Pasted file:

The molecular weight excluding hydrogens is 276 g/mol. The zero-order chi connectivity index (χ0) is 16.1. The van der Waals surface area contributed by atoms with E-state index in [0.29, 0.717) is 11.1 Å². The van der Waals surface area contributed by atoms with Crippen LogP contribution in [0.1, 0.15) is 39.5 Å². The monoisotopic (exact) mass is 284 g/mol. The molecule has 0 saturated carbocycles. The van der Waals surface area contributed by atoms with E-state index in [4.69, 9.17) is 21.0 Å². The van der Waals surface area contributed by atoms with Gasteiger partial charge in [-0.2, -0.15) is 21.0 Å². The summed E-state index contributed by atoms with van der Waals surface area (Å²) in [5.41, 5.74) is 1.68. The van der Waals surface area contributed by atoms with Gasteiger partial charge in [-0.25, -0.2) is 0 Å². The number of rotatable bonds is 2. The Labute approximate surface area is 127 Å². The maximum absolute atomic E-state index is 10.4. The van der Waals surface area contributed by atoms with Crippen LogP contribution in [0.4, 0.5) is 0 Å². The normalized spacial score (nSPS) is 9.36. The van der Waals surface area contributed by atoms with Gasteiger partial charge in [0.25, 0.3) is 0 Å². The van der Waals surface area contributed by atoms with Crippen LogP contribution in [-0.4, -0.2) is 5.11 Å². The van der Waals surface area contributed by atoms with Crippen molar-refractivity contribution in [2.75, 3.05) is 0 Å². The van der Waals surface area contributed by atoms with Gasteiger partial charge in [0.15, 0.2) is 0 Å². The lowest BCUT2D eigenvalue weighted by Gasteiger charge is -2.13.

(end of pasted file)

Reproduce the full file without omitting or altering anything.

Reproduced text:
The molecular weight excluding hydrogens is 276 g/mol. The zero-order chi connectivity index (χ0) is 16.1. The van der Waals surface area contributed by atoms with E-state index in [0.29, 0.717) is 11.1 Å². The van der Waals surface area contributed by atoms with Crippen LogP contribution in [0.1, 0.15) is 39.5 Å². The monoisotopic (exact) mass is 284 g/mol. The molecule has 0 saturated carbocycles. The van der Waals surface area contributed by atoms with E-state index in [4.69, 9.17) is 21.0 Å². The van der Waals surface area contributed by atoms with Gasteiger partial charge in [-0.2, -0.15) is 21.0 Å². The summed E-state index contributed by atoms with van der Waals surface area (Å²) in [5.41, 5.74) is 1.68. The van der Waals surface area contributed by atoms with Gasteiger partial charge in [-0.25, -0.2) is 0 Å². The number of rotatable bonds is 2. The Labute approximate surface area is 127 Å². The maximum absolute atomic E-state index is 10.4. The van der Waals surface area contributed by atoms with Crippen LogP contribution in [0.4, 0.5) is 0 Å². The normalized spacial score (nSPS) is 9.36. The van der Waals surface area contributed by atoms with Gasteiger partial charge in [0.25, 0.3) is 0 Å². The van der Waals surface area contributed by atoms with Crippen LogP contribution in [-0.4, -0.2) is 5.11 Å². The van der Waals surface area contributed by atoms with Crippen molar-refractivity contribution in [2.75, 3.05) is 0 Å². The van der Waals surface area contributed by atoms with Gasteiger partial charge in [0.15, 0.2) is 0 Å². The lowest BCUT2D eigenvalue weighted by Gasteiger charge is -2.13.